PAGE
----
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Home safe and mostly sound

  1. Jim Graves
    Thanks to Per and Jim for a great workshop. Wonderful shooting locations, gracious host, ever-helpful Per, nice range of fellow photographers (nice people as well), excellent margaritas and a mean buffalo burger ... couldn't have been better.

    I came back through Reno ... in case any of you were worried about John Ascuaga's Nugget continued financial health ... worry is over ... surprisingly the house bested me at craps ... I guess that's why it's call the "Law of averages." Fortunately it was $5 martini night so I don't remember how much I lost.

    I did, however, watch as a woman won $100,000 at Pai Gow poker ... a 7-card straight flush for 1000 times her wager of $100. I asked her if she was interested in photography or photographers but I don't think she heard me.

    I shot 8 6x9s (Super Ikonta), 23 4x5s, 18 Whole Plates, and 20 8x10s ... in 6 cameras, with 11 lenses, on 6 films ... and I wonder why I'm still struggling to get consistent results ... go figure?

    Now all I have to do is develop them all 5 at a time and then print the worthy negatives ... that'll be about 3 prints if I'm lucky ... and one of those had better be the portrait of Per or I can't come back ... and, I'm really hoping we can do this again next year.

    Oh yeah, here is the shot of the week ... thanks to John Powers' sharp eye and forceful "STOP!!! Back Up!!!" ... and of course, it's digital and photoshopped with Auto Levels, Auto Colors, and Auto Contrast ... I'm still learning Photoshop as well.
  2. Jay Decker
    Jay Decker
    Per, Jim - thank you very much for everything, your time, your patience, your instruction, your hospitality, your good company, and your wit. I had a wonderful time, learned a lot, and overcame fears and uncertainties of starting to walk the LF path.


  3. Steinerphoto
    Hi Per, Jim and all the rest of the APUG guys,
    Thank you for the great workshop in Nevada. It was fun sharing and learning! The beauty of the teacher:student relationship is that is it always revolving, the student becoming the teacher and the teacher becoming the student ...on infinitum. Jim, I really appreciated your local knowledge re your area and your dynamic selection of lenses. So much to see and so little time.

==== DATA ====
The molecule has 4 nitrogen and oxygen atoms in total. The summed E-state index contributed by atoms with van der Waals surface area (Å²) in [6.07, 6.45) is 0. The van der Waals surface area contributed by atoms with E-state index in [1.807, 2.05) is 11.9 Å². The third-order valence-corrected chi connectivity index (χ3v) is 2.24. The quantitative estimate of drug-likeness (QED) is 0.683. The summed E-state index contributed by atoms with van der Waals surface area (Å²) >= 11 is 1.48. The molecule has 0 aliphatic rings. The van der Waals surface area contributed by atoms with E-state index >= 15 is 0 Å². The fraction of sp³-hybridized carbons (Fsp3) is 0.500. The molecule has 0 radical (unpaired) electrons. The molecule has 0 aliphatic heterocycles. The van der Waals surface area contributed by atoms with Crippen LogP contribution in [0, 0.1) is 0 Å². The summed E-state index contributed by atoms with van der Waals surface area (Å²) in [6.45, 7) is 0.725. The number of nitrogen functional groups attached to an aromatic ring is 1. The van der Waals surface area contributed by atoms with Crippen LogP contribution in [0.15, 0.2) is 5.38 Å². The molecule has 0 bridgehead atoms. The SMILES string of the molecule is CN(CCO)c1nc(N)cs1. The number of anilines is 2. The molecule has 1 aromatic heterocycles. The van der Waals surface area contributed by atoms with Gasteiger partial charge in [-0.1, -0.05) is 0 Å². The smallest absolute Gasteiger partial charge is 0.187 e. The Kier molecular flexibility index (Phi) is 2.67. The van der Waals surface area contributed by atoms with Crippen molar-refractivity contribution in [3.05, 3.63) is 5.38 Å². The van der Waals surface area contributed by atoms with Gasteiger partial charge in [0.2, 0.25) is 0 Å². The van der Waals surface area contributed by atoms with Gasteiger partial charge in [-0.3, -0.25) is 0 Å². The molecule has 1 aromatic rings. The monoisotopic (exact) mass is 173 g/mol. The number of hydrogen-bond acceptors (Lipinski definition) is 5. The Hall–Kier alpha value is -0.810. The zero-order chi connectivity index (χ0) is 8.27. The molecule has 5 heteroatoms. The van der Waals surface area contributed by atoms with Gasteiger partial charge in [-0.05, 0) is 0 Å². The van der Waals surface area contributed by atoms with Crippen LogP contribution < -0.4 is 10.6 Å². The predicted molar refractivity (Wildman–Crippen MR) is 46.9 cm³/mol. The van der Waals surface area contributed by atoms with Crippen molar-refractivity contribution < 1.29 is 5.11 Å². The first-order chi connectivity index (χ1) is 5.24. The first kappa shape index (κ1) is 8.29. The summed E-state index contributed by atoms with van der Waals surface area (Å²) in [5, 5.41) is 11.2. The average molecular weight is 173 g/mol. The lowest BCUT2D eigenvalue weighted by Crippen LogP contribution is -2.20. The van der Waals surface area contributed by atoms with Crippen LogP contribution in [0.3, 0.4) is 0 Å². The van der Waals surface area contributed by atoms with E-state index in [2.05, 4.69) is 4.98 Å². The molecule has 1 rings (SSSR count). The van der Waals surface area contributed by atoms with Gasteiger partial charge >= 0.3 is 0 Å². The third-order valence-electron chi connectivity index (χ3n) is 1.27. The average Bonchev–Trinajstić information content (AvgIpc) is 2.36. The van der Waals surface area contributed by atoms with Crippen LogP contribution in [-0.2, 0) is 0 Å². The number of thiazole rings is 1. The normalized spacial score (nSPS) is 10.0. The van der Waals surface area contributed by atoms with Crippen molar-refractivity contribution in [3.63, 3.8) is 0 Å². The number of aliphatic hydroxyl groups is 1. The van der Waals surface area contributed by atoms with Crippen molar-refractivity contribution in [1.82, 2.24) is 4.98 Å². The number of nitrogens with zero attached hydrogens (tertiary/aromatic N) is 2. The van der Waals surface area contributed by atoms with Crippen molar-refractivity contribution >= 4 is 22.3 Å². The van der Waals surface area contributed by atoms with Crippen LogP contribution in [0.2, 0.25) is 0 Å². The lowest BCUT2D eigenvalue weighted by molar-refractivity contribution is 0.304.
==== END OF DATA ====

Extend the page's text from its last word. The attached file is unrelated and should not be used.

Per, sorry Norm and I couldn't stick around to say "Goodbye and Thanks" for the final day. Norm had the idea that if we left at 5am we could shoot the gauntlet and do Hwy 120. We headed West to Lee Vining. As we passed the White Mountains, the Sierras appeared to be draped in fog. They just turned on the "Pass Closed" sign when we approached the turn off. After a hot latte in LV, we headed north amidst snow showers and plummeting temperatures to Reno, and then over Hwy 80 to home. Nice and warm in Fairfax, about 68 F. Indeed, home again.
    Glenn Steiner

  4. outwest
    Ditto the thanks to Jim and Per. I really enjoyed the time spent with you all. I got home yesterday afternoon after having to hold a day on the western slope until the roads were clear over the Rockies. I stopped in Ely Sunday afternoon and finished off my loaded whole plates at the railway museum. It was 28 degrees with a 30 mph wind outside but cozy (and dark!) in the engine barn.
  5. outwest
    OK Jim, just counted. 27 4x5s, 15 5x7s, 10 whole plates, 15 8x10s on 5 cameras with 15 lenses on 7 films. Oldest lens was an 1874 Ross and the newest was a 1929 Xenar.
  6. Don12x20
    I got home very late on Saturday night after traveling through the Feather River canyon and staying overnight in Quincy to avoid the ice on Siskiyou summit (Still plenty of snow and wet roads on Saturday afternoon).

    Will be in the darkroom starting on Thursday night and Saturday - hope to post some images shortly thereafter.

    Would like to see more of others work.

    Thanks, Jim and Per, for an outstanding workshop. I'd do it in a heartbeat next year! Great group of people attending - I learned something from each of you, and I appreciate that.
  7. mike c
    mike c
    I'm a lite weight,Chauncey,I did manage to expose about 25 5x7,s and 3 rolls of 220.And thanks agian Jim and Per,I'll be back again.
  8. Jim Graves
    Jim Graves
    "OK Jim, just counted. 27 4x5s, 15 5x7s, 10 whole plates, 15 8x10s on 5 cameras with 15 lenses on 7 films. Oldest lens was an 1874 Ross and the newest was a 1929 Xenar. Chauncey"

    So that makes ... between the two of us ... 8 6x9s, 50 4x5s, 15 5x7s, 28 Whole Plates, and 35 8x10s ... in 11 cameras, with 26 lenses, on 7 films ... and they say film is dead!!!!!

    I can't even come close to your oldest lens, but my newest is a 1976 Fuji 240 ... which means our glass spanned 102 years.

    Chauncey ... you and I should not be allowed to shoot together ... it could cause a warp in the space/time continuum and swallow us all.

    Jim from Sacramento
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